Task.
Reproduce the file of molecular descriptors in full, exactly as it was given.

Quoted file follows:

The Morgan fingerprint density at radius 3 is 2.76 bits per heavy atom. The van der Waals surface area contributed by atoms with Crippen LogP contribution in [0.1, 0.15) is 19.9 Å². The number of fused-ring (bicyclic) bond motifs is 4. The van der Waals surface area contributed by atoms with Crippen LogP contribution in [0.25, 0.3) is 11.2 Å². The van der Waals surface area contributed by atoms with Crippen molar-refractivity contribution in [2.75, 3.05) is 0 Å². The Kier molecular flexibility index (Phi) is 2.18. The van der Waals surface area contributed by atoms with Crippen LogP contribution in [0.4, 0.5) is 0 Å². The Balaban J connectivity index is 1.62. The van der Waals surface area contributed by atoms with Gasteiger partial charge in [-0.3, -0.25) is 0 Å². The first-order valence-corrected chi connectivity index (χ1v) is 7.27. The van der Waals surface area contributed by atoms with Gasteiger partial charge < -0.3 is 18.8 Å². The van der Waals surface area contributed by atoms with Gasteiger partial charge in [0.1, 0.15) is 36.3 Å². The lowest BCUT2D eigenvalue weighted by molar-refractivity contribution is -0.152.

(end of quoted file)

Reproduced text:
The Morgan fingerprint density at radius 3 is 2.76 bits per heavy atom. The van der Waals surface area contributed by atoms with Crippen LogP contribution in [0.1, 0.15) is 19.9 Å². The number of fused-ring (bicyclic) bond motifs is 4. The van der Waals surface area contributed by atoms with Crippen LogP contribution in [0.25, 0.3) is 11.2 Å². The van der Waals surface area contributed by atoms with Crippen molar-refractivity contribution in [2.75, 3.05) is 0 Å². The Kier molecular flexibility index (Phi) is 2.18. The van der Waals surface area contributed by atoms with Crippen LogP contribution in [0.4, 0.5) is 0 Å². The Balaban J connectivity index is 1.62. The van der Waals surface area contributed by atoms with Gasteiger partial charge in [-0.3, -0.25) is 0 Å². The first-order valence-corrected chi connectivity index (χ1v) is 7.27. The van der Waals surface area contributed by atoms with Gasteiger partial charge < -0.3 is 18.8 Å². The van der Waals surface area contributed by atoms with Gasteiger partial charge in [0.1, 0.15) is 36.3 Å². The lowest BCUT2D eigenvalue weighted by molar-refractivity contribution is -0.152.